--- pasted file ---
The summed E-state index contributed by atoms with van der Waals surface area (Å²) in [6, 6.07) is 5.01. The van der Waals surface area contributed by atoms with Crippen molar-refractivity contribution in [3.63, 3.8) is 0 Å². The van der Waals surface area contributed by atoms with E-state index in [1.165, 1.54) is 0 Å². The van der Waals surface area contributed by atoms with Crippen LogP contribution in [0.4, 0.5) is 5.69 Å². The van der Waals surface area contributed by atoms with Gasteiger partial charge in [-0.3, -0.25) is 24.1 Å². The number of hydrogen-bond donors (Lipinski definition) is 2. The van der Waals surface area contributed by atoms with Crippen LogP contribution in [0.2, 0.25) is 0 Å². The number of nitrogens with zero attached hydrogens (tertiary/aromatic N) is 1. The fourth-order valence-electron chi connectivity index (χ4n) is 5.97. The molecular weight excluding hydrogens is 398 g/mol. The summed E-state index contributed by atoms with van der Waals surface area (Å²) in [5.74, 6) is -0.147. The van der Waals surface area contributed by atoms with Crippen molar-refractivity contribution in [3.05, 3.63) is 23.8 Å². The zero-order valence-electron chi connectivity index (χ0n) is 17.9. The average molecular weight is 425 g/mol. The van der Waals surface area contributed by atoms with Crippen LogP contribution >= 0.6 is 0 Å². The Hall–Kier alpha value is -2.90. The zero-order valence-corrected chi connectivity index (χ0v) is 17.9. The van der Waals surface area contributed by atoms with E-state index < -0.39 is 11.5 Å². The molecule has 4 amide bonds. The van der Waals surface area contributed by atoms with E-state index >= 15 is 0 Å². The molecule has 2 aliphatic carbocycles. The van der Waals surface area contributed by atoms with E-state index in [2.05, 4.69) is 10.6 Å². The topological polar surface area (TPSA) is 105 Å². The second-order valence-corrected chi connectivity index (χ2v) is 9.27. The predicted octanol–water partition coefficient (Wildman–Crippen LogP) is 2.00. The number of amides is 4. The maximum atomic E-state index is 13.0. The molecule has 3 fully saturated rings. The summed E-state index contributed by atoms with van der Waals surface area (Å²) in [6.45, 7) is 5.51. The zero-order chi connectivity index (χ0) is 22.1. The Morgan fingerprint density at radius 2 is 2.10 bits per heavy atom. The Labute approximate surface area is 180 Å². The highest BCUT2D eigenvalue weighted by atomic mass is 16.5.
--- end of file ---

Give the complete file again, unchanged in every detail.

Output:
The summed E-state index contributed by atoms with van der Waals surface area (Å²) in [6, 6.07) is 5.01. The van der Waals surface area contributed by atoms with Crippen molar-refractivity contribution in [3.63, 3.8) is 0 Å². The van der Waals surface area contributed by atoms with E-state index in [1.165, 1.54) is 0 Å². The van der Waals surface area contributed by atoms with Crippen LogP contribution in [0.4, 0.5) is 5.69 Å². The van der Waals surface area contributed by atoms with Gasteiger partial charge in [-0.3, -0.25) is 24.1 Å². The number of hydrogen-bond donors (Lipinski definition) is 2. The van der Waals surface area contributed by atoms with Crippen LogP contribution in [0.2, 0.25) is 0 Å². The number of nitrogens with zero attached hydrogens (tertiary/aromatic N) is 1. The fourth-order valence-electron chi connectivity index (χ4n) is 5.97. The molecular weight excluding hydrogens is 398 g/mol. The summed E-state index contributed by atoms with van der Waals surface area (Å²) in [5.74, 6) is -0.147. The van der Waals surface area contributed by atoms with Crippen molar-refractivity contribution in [3.05, 3.63) is 23.8 Å². The zero-order valence-electron chi connectivity index (χ0n) is 17.9. The average molecular weight is 425 g/mol. The van der Waals surface area contributed by atoms with Crippen LogP contribution >= 0.6 is 0 Å². The Hall–Kier alpha value is -2.90. The zero-order valence-corrected chi connectivity index (χ0v) is 17.9. The van der Waals surface area contributed by atoms with E-state index < -0.39 is 11.5 Å². The molecule has 4 amide bonds. The van der Waals surface area contributed by atoms with E-state index >= 15 is 0 Å². The molecule has 2 aliphatic carbocycles. The van der Waals surface area contributed by atoms with E-state index in [2.05, 4.69) is 10.6 Å². The topological polar surface area (TPSA) is 105 Å². The second-order valence-corrected chi connectivity index (χ2v) is 9.27. The predicted octanol–water partition coefficient (Wildman–Crippen LogP) is 2.00. The number of amides is 4. The maximum atomic E-state index is 13.0. The molecule has 3 fully saturated rings. The summed E-state index contributed by atoms with van der Waals surface area (Å²) in [6.45, 7) is 5.51. The zero-order chi connectivity index (χ0) is 22.1. The Morgan fingerprint density at radius 2 is 2.10 bits per heavy atom. The Labute approximate surface area is 180 Å². The highest BCUT2D eigenvalue weighted by atomic mass is 16.5.